Turning anguish of suicide into action

Pam Wright
The Independent

Debb Pitel has taken her anguish and turned it into action.
The Petrolia business owner’s son, Tyler, lost his mental health battle in 2001 and took his own life.
The 15-year-old was one of four LCCVI students who died as a result of suicide that same year.
“For 10 years I did nothing but try to survive,” Pitel says thoughtfully. “I could be that mom who lost a child or (I could) start trying to help others.”
She’s doing just that.
Pitel is spearheading a Polar Dip fundraiser in Petrolia at the community centre Feb. 18. Monies raised will be used to pay for local residents to attend a safeTALK training workshop, where people learn to recognize the warning signs of suicide and help the troubled access the help they need.
When she went to her first safeTALK workshop, Pitel learned new ways of helping people struggling with mental health issues.
Pitel regrets she didn’t learn about it sooner and now she wants to share it as widely as possible.
According to Canadian Mental Health Association statistics, suicide is the second leading cause of death for young people, aged 16-24.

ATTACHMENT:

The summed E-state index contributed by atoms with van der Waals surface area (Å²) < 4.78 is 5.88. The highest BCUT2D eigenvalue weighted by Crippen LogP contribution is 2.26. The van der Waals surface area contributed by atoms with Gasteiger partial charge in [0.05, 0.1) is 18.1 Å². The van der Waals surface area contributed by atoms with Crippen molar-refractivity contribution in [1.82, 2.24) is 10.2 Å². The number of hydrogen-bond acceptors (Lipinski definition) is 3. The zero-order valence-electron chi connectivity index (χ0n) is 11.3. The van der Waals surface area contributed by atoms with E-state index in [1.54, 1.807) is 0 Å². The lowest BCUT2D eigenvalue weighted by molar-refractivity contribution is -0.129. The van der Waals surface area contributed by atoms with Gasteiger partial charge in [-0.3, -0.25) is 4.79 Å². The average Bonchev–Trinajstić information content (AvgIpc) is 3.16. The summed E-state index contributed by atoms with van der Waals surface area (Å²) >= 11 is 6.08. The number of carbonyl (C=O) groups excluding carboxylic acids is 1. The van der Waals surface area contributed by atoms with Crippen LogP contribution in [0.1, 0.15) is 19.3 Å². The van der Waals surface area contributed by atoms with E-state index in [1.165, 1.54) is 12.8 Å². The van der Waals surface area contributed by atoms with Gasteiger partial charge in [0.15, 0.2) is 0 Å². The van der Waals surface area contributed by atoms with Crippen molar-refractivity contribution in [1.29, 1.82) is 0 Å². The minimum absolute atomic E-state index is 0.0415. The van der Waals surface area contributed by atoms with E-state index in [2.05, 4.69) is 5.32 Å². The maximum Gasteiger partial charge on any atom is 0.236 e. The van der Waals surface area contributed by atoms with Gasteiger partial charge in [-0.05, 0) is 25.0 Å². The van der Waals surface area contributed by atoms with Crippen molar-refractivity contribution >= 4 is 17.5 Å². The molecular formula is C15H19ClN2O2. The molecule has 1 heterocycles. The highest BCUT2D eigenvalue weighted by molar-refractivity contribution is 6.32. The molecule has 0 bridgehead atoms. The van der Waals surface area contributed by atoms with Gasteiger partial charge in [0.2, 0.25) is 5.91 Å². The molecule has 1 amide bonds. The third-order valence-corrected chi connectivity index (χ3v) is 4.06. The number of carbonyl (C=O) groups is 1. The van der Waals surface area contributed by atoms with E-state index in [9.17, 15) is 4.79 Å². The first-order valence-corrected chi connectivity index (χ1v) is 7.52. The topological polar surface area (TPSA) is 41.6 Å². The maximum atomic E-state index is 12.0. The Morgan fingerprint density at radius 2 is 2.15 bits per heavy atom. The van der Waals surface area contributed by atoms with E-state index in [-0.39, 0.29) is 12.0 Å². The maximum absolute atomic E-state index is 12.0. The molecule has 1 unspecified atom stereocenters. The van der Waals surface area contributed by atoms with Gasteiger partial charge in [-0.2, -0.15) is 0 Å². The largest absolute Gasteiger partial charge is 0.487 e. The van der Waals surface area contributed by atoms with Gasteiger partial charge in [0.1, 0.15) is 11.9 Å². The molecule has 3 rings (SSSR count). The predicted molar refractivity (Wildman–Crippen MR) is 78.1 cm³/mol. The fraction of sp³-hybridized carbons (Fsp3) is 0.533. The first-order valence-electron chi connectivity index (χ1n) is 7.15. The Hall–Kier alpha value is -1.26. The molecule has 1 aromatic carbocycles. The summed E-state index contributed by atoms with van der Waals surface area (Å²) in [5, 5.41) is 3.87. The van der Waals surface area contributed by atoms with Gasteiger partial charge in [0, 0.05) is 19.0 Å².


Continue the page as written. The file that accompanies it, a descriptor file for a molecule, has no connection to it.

It is the leading cause for men between the ages of 40 to 50.
If people have the time to take the three-hour workshop, Pitel will supply the funds so they can do it for free.
She’s hoping Polar Dip will raise $3,500, enough for 35 people to attend the seminar.
Statistics only document the people who have died from suicide, Pitel notes. The number of failed attempts — estimated to be two to three times that number — is not recorded.
“It staggers you,” she adds. “It’s horrific… we have to do better.”
Suicide and its aftermath have a ripple effect, Pitel explains. Safeguarding against it does as well.
“My three boys, husband and friends were also affected, not just me,” Pitel says, adding helping people find their way back from the brink creates health in the community.
“If you tell one person…that’s where the magic happens,” Pitel notes.
“Like any tragedy, this is mine,” she adds. “I want to be proactive…it’s a choice.”
Currently, Pitel is reaching out for the use of a hot tub that can be used as a “cold tub,” at the Polar Dip, or maybe even a dunk tank. She’s hoping the Petrolia community will again come forward.
To donate or take part in the event contact Pitel at Bits and Buckles or call 519-882-4609.